Harrington, Daly headline Reno-Tahoe Open

By Associated PressAugust 1, 2012, 10:08 pm

RENO, Nev. – Add the score to the list of complicated numbers Padraig Harrington, Justin Leonard, Stewart Cink and others will be calculating at the Reno-Tahoe Open.

For the first time since the 2006 International in Castle Rock, Colo., the modified Stableford will be used in a PGA Tour event. The system designed to reward aggressive play awards 8 points for double eagle, 5 points for eagle, 2 for birdie, zero for par, and minus 1 for bogey and minus 3 for double bogey or worse.

And there's the usual math for the elevation changes and gusty mountain wind on the edge of the Sierra Nevada.

''A lot of calculations have to be done this week,'' said Harrington, who is making his first appearance at the 7,472-yard Montreux Golf & Country Club in a field that also includes John Daly, Mike Weir, David Duval, Rickey Barnes, Lee Janzen, Rocco Mediate, Stuart Appleby and Chris DiMarco.

''It's a little bit like changing from stroke play to match play. You've got to be a bit more aggressive,'' said Harrington, who has finished in the top 10 three times this year and is ranked 67th in FedEx Cup points.

''The difference between going from say a par to a birdie is two points. The difference from par to bogey is effectively one point. It's like a shot and a half. Missing birdie putts is a lot worse than missing par putts this week.''

It all should make for an exciting finish Sunday on the par 5-18th that stretches to 616 yards but runs downhill, often down wind, and usually is reachable in two.

''You can come down to the last and play the hole OK, make a 5 and some guy four points behind you can pass you,'' Harrington said. ''You never lose a four-shot lead coming down to the last but you could easily lose a four-point lead.''

Jana Smoley, director of the 14-year-old tournament, said the course sets up nicely for the different scoring format especially with high risk-reward shots on the final three holes that include the 220-yard, par-3 16th and 464-yard, par-4 17th.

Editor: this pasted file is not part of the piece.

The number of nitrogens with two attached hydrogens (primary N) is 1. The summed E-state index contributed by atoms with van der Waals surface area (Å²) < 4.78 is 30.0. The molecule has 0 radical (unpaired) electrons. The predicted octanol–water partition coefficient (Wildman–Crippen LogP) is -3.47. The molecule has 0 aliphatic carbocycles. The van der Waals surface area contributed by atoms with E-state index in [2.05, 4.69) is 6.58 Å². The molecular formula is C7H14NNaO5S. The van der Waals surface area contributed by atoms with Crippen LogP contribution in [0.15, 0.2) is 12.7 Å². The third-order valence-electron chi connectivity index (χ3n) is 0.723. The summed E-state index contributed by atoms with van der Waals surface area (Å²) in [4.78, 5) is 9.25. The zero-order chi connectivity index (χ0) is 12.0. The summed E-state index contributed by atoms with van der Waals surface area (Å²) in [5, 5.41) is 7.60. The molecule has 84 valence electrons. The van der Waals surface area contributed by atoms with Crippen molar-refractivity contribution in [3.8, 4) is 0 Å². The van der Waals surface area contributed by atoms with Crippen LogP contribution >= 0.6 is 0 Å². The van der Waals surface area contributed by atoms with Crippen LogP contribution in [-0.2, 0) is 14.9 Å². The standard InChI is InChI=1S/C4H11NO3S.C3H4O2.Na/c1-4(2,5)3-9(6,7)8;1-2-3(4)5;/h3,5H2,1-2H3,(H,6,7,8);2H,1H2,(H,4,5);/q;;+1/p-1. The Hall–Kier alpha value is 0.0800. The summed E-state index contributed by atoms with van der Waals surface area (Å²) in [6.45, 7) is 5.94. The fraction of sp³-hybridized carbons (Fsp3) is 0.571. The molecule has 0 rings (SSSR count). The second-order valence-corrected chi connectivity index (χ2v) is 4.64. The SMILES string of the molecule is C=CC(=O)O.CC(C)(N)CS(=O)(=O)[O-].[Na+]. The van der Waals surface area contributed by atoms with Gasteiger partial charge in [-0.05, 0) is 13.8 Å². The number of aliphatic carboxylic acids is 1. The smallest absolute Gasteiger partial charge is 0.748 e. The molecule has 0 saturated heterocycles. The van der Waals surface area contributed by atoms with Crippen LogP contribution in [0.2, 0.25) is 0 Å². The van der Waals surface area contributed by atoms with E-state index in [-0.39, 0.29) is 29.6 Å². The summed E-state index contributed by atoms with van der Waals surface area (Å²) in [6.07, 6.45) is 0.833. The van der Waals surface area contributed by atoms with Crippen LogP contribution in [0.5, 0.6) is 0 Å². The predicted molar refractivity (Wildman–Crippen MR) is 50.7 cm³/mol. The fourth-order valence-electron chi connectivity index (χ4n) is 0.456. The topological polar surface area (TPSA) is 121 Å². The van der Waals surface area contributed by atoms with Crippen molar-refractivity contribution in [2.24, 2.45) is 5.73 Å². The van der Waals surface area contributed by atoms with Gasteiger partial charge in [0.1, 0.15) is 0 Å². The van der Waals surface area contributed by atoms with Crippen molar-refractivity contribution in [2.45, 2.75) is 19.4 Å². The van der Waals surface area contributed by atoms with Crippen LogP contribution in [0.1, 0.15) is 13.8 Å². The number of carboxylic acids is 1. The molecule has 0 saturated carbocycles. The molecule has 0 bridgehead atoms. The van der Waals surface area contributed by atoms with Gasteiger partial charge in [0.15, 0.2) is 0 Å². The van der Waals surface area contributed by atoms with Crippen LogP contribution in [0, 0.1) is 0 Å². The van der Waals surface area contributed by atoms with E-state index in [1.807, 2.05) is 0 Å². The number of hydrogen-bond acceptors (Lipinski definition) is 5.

''We like to say black is the new red in Reno,'' she said. ''The highest score wins.''

The field includes four players who won the International using the modified Stableford – Lee Janzen(1995), Tom Pernice (2001), Rich Beem (2002) and Rod Pampling (2004).

Like in Colorado, the ball travels anywhere 8 percent to 12 percent farther at the course halfway between Reno and Lake Tahoe than it does at sea level.

Pampling said he ''had no clue'' the first time he played at the International because he'd never played in the mountains before.

''It was like 'what in the world is going on here?' I was very confused ... The next year, for whatever reason something just clicked,'' said the Aussie who thinks the trajectory of his shots may have something to do with it.

''My ball flight is not as high as a lot of guys,'' he said. ''Once it's up there, it's anybody's guess how far it's going to go.''

Pampling said all the par 5s are reachable in two and a few par 4s can be driven.

''It's going to make it pretty exciting,'' he said. ''I think sometimes guys try to get too aggressive trying to make eagle and instead of making your birdie you might get a par or bogey.''

The Reno field includes more than a dozen golfers in the Top 100 of the FedEx Cup rankings - Seung-Yul Noh (38), Spencer Levin (42), John Rollins (44), Troy Matteson (63), Kevin Stadler (68), Pat Perez (70), Dicky Pride (72), J.B. Holmes (74), Chris Kirk (81), Bryce Molder (84), John Merrick (90), John Mallinger (91) and JJ Henry (97).